Michelle also tackled the kitchen, combining know-how with can-do, taking charge of desserts. She even taught herself to make elaborate wedding cakes for private parties—starting with her own when she and Carlo wed in 2002. She built a three-tier confection layered with peaches and raspberries, on a crunchy honeycomb of almond caramel, and frosted it with a silky mix of meringue and whipped cream. The small ceremony took two weeks to plan; naturally, it was at the restaurant. Convivium’s cooks celebrated with them, drinking wine on the line while plating antipasti and family-style courses.

A few cooks and servers have been with the Pulixis for eight or nine years. “We’re so lucky,” says Michelle. Sergio Jardim, sommelier and manager, will be taking his Court of Master Sommeliers test soon, Carlo tells me, clearly delighted. And Yoni Rivera, chef de cuisine, “does such a wonderful job,” he beams, sounding less like a restaurant owner than a proud papa.

Convivium’s conviviality also shows when they talk about their regulars—many come in once or twice a week, sit at their usual tables and order their favorite wines from the 200-bottle strong, mostly Italian list. They’re here for that artichoke; the delicate pastas; the braised Berkshire baby-back pork ribs on soft, Pecorino-showered polenta; the quail, crisp-skinned and juicy on a bed of barely bitter, wine-red radicchio and sugary dry figs, drizzled with a bright port sauce.

Inspired by ingredients, they even do a tiny bit of their own growing. “Years ago we planted grapevines out there,” Carlo says, pointing to the pretty space out back. It’s closed for the winter but if you sit in the room that overlooks it, you can peek through the paned glass doors and catch the moon through the hanging wisteria. “We thought the vines all withered but we were wrong. Every year, that vine, it just keeps on growing.”

The Pulixis live upstairs with their two young children, Elisabetta, three, and Federico, seven, and on a typical morning they all come downstairs by 7:00 a.m. The first order of the day, while the kitchen is cool and quiet: pasta. Carlo gets to work with a prep cook, dropping bright-orange yolks into the organic Italian flour known as farina 00. He hand-cranks the smooth dough and cuts it into pappardelle, to be dressed with oxtail ragu, and fills the pudgy, dimpled ravioli by hand.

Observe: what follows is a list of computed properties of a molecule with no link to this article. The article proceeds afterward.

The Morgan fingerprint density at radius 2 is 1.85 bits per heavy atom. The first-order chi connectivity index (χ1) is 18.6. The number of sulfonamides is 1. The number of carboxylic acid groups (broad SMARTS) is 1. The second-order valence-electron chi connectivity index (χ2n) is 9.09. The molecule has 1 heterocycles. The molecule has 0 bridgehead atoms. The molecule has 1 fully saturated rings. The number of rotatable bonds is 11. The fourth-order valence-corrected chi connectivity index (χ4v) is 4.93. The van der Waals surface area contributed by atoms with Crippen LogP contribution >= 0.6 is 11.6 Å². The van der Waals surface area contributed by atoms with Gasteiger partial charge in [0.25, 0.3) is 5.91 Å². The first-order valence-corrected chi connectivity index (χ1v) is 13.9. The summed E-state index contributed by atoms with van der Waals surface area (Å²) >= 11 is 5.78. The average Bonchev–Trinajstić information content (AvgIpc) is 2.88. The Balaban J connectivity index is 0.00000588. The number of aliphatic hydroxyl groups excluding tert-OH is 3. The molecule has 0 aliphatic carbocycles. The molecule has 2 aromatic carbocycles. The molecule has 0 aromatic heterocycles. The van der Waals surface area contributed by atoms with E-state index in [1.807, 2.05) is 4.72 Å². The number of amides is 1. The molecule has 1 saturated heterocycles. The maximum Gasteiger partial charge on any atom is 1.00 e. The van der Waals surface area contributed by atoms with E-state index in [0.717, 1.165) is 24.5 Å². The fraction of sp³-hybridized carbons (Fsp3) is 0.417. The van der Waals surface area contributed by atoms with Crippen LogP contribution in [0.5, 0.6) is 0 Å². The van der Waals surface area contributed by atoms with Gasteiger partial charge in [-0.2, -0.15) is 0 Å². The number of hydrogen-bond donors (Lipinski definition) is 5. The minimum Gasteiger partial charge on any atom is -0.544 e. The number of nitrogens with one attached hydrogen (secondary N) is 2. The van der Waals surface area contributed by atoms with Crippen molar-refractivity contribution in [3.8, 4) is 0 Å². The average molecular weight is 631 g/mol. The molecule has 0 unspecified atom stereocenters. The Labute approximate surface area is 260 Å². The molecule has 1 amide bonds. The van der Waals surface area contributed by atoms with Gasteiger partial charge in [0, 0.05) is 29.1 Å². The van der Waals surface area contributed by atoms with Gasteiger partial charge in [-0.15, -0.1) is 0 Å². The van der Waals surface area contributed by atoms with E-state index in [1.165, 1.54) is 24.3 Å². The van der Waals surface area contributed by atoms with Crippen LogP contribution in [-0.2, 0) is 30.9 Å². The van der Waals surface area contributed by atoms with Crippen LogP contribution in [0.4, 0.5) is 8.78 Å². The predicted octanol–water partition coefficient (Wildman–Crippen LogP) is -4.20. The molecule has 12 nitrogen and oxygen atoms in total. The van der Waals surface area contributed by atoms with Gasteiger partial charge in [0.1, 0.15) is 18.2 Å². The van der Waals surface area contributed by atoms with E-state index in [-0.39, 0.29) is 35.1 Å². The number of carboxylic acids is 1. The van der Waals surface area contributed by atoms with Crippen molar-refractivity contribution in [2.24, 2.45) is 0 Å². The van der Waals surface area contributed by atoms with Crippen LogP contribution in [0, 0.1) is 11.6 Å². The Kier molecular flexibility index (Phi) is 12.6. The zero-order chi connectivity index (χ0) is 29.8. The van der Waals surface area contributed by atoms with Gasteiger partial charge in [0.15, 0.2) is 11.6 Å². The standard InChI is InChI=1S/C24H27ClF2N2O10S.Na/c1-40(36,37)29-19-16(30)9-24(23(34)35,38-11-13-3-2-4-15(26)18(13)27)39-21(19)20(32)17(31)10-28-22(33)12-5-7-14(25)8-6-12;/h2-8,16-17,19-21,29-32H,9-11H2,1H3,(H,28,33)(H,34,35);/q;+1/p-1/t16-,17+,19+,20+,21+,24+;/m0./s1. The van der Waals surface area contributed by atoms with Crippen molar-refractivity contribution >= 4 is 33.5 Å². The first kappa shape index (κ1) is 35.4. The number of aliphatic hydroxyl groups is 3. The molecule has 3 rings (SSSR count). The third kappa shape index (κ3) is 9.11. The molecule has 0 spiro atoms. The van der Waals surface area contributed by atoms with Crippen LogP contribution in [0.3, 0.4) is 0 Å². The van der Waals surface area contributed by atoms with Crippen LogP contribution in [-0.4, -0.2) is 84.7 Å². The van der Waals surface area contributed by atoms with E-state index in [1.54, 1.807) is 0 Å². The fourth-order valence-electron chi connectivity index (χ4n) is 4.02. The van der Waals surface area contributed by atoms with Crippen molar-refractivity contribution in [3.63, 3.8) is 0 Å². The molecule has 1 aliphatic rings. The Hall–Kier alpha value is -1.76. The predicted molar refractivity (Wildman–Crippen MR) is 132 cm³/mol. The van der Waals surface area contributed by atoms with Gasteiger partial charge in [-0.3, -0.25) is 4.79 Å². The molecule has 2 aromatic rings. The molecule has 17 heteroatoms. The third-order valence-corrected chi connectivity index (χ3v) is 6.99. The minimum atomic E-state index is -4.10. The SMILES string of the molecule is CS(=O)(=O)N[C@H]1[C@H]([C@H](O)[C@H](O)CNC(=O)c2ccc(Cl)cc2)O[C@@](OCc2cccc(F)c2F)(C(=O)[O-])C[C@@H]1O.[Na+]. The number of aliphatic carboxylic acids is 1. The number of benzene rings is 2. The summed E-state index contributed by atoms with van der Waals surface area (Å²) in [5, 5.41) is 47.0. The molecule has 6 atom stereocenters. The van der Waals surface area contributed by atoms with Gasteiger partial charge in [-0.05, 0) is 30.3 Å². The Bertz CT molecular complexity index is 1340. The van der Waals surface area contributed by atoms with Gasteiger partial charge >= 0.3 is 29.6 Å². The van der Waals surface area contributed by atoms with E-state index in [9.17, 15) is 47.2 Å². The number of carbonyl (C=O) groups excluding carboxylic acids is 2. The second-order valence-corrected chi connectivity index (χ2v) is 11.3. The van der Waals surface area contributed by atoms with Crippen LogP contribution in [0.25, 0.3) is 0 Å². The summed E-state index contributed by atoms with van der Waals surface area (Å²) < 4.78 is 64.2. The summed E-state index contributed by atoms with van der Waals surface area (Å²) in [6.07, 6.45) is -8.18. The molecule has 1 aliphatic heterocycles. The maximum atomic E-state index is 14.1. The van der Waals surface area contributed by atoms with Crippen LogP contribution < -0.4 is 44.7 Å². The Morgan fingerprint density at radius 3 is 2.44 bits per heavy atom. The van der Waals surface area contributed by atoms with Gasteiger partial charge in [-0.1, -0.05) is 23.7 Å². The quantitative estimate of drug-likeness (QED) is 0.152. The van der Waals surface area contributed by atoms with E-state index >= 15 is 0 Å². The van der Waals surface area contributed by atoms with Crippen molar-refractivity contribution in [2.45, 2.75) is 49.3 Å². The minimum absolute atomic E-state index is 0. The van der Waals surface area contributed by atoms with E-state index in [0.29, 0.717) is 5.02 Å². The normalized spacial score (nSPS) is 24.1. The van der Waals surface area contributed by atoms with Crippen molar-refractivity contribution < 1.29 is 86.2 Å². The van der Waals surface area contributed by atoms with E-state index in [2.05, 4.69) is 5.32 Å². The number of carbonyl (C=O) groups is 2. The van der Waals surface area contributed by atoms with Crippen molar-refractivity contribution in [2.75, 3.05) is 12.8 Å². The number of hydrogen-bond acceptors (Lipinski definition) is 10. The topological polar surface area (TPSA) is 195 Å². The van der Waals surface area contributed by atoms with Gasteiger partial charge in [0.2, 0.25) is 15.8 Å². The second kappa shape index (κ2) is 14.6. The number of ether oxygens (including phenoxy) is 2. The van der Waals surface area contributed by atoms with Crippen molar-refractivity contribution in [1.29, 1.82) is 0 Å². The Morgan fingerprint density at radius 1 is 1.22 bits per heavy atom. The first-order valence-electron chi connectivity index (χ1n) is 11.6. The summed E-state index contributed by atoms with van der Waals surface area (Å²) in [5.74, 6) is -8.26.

He pauses occasionally to accept a delivery or take a call, but by 9:30 a.m. the pastas are set aside for that night’s dinner and the farina is barely brushed off the counters when the rest of the kitchen crew checks in. Now it’s time to simmer the stocks, butcher the meat, clean the sea bass so it can be roasted whole, and prep the vegetables—which includes turning the artichokes (trimming the tough leaves and peeling the wiry stem, to get to their lilac-leafed hearts).

Michelle arranges private parties, steps in and out of meetings but gets in the kitchen, too, to work on her repertoire of desserts, which includes a tender pine nut and honey tart and a simple vanilla panna cotta with port sauce. Her version of frustingolo, the traditional Italian fig and chocolate cake, is a luxurious truffle-like confection. On any given night, there are five to six desserts including a special or two—tonight, Michelle is playing around with a pumpkin and apple tart, baking a few versions to get it just right.

The Pulixi kids are homeschooled and their teachers, including an Italian tutor and chess coach, meet them in the back room. Between lessons they visit their parents in the kitchen, sipping milk and chatting easily with them in Italian.

Sometime between 1:00 and 2:00 p.m. the family of four sits down together for lunch, usually just a simple pasta, or risotto with a salad. While they experimented with opening Convivium for lunch once, the dinner-only model suits this schedule best, giving them the most time together.

“Why spend our days apart,” Michelle asks, “when the whole family can be together, like in the old days?”

One-Pot Braised Pork Shoulder
By Michelle and Carlo Pulixi

1 6-lb. bone-in pork shoulder
10 cloves garlic, peeled
1 bottle white wine (we like to use Albariño)
2 cinnamon sticks
1 stem rosemary, leaves only, finely chopped
2 t salt
2 handfuls black olives, pitted
1 28-ounce can of crushed San Marzano tomatoes
10 potatoes, peeled and halved
10 small turnips, peeled and halved
4 oz. butter

1. Pierce 10 holes in the pork shoulder’s skin and push the whole cloves of garlic into the spaces. In a large ovenproof pot, combine the pork, wine, cinnamon, rosemary and salt. Leave overnight in the fridge.

2. The next morning, preheat the oven to 300°. Add the olives and tomatoes to the wine mixture and cook the pork skin side up, uncovered, for four hours, turning the meat every hour or so.

3. Now add the turnips and potatoes to the liquid, place the pats of butter on the skin of the meat, and cook for another 3 to 4 hours. For the last hour of cooking, check every 20 minutes or so.

4. When the meat pulls away easily from the bone, remove the shoulder from the oven. Drain the sauce into a saucepan to reduce it by about half. Serve the shoulder with the braised vegetables in a generous glug of sauce.

Tejal Rao is a freelance writer and French translator living in Brooklyn. She loves artichokes, and will eat as many as she can turn.